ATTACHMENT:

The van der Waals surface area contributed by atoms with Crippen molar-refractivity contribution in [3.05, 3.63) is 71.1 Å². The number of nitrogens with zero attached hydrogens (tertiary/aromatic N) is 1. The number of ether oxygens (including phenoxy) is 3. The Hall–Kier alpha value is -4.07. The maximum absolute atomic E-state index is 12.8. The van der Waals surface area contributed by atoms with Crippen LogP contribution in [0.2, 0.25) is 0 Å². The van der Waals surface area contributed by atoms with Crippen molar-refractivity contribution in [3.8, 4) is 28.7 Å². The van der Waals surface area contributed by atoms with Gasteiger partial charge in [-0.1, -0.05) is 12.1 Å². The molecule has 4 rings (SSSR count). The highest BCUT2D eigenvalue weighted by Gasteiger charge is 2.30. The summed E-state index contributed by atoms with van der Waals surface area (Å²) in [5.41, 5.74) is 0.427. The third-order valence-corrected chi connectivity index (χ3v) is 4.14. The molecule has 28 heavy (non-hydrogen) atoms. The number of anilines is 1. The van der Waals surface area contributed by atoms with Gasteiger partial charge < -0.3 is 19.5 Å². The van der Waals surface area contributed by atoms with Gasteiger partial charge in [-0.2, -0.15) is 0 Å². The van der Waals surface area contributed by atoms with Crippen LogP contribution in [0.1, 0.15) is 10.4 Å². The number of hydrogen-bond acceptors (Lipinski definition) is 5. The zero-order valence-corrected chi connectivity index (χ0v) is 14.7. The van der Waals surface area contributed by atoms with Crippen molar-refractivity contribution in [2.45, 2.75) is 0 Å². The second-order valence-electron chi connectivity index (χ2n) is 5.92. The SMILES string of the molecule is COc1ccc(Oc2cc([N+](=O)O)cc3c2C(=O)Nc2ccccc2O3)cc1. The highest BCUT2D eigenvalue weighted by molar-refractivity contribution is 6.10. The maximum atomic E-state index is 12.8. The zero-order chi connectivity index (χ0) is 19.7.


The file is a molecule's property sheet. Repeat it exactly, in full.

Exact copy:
The van der Waals surface area contributed by atoms with Crippen molar-refractivity contribution in [3.05, 3.63) is 71.1 Å². The number of nitrogens with zero attached hydrogens (tertiary/aromatic N) is 1. The number of ether oxygens (including phenoxy) is 3. The Hall–Kier alpha value is -4.07. The maximum absolute atomic E-state index is 12.8. The van der Waals surface area contributed by atoms with Crippen LogP contribution in [0.2, 0.25) is 0 Å². The van der Waals surface area contributed by atoms with Crippen molar-refractivity contribution in [3.8, 4) is 28.7 Å². The van der Waals surface area contributed by atoms with Gasteiger partial charge in [-0.1, -0.05) is 12.1 Å². The molecule has 4 rings (SSSR count). The highest BCUT2D eigenvalue weighted by Gasteiger charge is 2.30. The summed E-state index contributed by atoms with van der Waals surface area (Å²) in [5.41, 5.74) is 0.427. The third-order valence-corrected chi connectivity index (χ3v) is 4.14. The molecule has 28 heavy (non-hydrogen) atoms. The number of anilines is 1. The van der Waals surface area contributed by atoms with Gasteiger partial charge < -0.3 is 19.5 Å². The van der Waals surface area contributed by atoms with Gasteiger partial charge in [-0.2, -0.15) is 0 Å². The van der Waals surface area contributed by atoms with Crippen LogP contribution in [0.1, 0.15) is 10.4 Å². The number of hydrogen-bond acceptors (Lipinski definition) is 5. The zero-order valence-corrected chi connectivity index (χ0v) is 14.7. The van der Waals surface area contributed by atoms with Crippen molar-refractivity contribution in [2.45, 2.75) is 0 Å². The second-order valence-electron chi connectivity index (χ2n) is 5.92. The SMILES string of the molecule is COc1ccc(Oc2cc([N+](=O)O)cc3c2C(=O)Nc2ccccc2O3)cc1. The highest BCUT2D eigenvalue weighted by molar-refractivity contribution is 6.10. The maximum atomic E-state index is 12.8. The zero-order chi connectivity index (χ0) is 19.7.